Suddenly, something happened that made the whole thing crystal clear to them... a man walked into the café. His clothes were tattered, his skin was streaked with dirt, and his body odor preceded him by a good five feet. It was clear that this was a homeless person living on the streets of Venice.
He walked up to the counter and asked in slow, measured speech that even the sisters could understand, “May I have one coffee from the wall, please?”
The waiter made the man a nice, piping hot cup of coffee, and handed it to him with a smile.
The man sat down in the corner of the shop and calmly sipped his blessing-in-a-cup, savoring what might perhaps be his only moment of dignity for that day, all thanks to the kindness of someone he will never meet.
The sisters stared at him for a few seconds, and then without a word, got up together and ordered four cups of coffee for the wall.
When we cast our eyes upon our political landscape, what we see are the blood-stained hills and valleys of our country. "Who are we fighting, and for what?" I ask myself. If the fight is with one another, if our differences - differences which have generated so much divisions that people are willing to kidnap and kill others - are just about what we believe to be our approach to the common good, then what, indeed, are we fighting for? Why all these bruises? For me, the common good supersedes any philosophical differences that we may have.
Jesus did remind us that there will be divisions - that brother will rise against father, and that daughter will rise against mother. He also said that the poor will always be with you. Taking these two together may mean that divisions may not necessarily be a bad thing, nor can poverty be eradicated. The reality is that some will have to challenge others in our quest for the common good. Also, not all of us can be doctors, or teachers, or nurses, or any one particular profession. Some will have to have different careers just so the society, as a whole, can function. For that same reason, there will always be among us people like the homeless man who walked into Molto for a coffee from the wall.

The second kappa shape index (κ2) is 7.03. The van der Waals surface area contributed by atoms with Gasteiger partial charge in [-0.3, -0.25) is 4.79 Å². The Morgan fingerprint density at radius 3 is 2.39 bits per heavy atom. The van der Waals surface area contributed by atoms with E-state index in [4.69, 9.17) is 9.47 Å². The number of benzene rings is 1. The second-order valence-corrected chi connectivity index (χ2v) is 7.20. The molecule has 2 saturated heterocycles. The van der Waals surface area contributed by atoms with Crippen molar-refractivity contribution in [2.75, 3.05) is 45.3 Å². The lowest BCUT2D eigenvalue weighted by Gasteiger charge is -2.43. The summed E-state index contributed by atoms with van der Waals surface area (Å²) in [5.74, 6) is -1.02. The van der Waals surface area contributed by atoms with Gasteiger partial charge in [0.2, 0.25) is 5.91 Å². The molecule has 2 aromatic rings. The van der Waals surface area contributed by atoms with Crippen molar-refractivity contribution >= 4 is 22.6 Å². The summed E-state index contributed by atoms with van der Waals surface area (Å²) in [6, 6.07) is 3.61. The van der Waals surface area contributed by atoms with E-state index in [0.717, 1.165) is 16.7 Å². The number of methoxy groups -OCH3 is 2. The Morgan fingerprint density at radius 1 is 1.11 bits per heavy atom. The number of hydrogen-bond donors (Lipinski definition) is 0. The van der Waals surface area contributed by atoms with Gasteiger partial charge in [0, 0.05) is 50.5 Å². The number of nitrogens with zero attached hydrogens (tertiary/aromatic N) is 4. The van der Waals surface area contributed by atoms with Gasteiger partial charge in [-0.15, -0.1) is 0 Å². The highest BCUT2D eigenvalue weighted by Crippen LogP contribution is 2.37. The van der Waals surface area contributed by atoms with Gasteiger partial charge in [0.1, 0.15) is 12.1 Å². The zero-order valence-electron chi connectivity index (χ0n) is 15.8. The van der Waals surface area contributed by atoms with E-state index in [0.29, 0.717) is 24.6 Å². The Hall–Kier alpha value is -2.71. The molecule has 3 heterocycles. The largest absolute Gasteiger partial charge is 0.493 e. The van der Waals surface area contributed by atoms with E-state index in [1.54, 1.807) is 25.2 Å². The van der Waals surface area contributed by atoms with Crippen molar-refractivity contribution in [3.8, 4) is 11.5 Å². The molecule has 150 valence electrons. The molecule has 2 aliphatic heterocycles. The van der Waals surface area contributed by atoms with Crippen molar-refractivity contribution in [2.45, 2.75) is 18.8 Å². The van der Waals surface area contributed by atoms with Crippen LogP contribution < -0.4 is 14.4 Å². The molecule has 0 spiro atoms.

See, there will be no point in leaving anything for the wall if we know no one will come for it. But we leave one for the wall because we know that whoever comes for that coffee is as human as we are, and that our own ability to leave one for the wall is, in fact, a blessing.
If the desire of the customers at Molto was to provide for the wall, then it should not matter who it is that comes to pick off a piece of paper from it. Their joy should be in knowing that someone of equal dignity and worth, no matter how different, came to the wall and gave meaning to their own generosity.
Every election is about the duty we owe to each other, and to those who come by the wall to pick a sticker from it - no matter how different that human being is from ourselves. In that same way, every Stewardship Campaign is an expression of the duty we owe to each other, to our beloved Christ Church, to the many people we serve, and to our God. And so, this Sunday, November 1st, we invite you to join us in person or online at 10:00 a.m., and together we will bless our generous commitment to our common life. If you cannot join us in the morning, you may join us for the Organ Recital at 5:00 p.m.
Beloved, I invite you today, this Sunday, this Tuesday, and beyond to keep "one for the wall". You never know who you may be blessing with your generosity, but please know that your generosity goes a long way to sustain the life of those who come by the wall.
More than that, remember that our differences dissolve when we give life and meaning to those in need of the blessings left on the wall.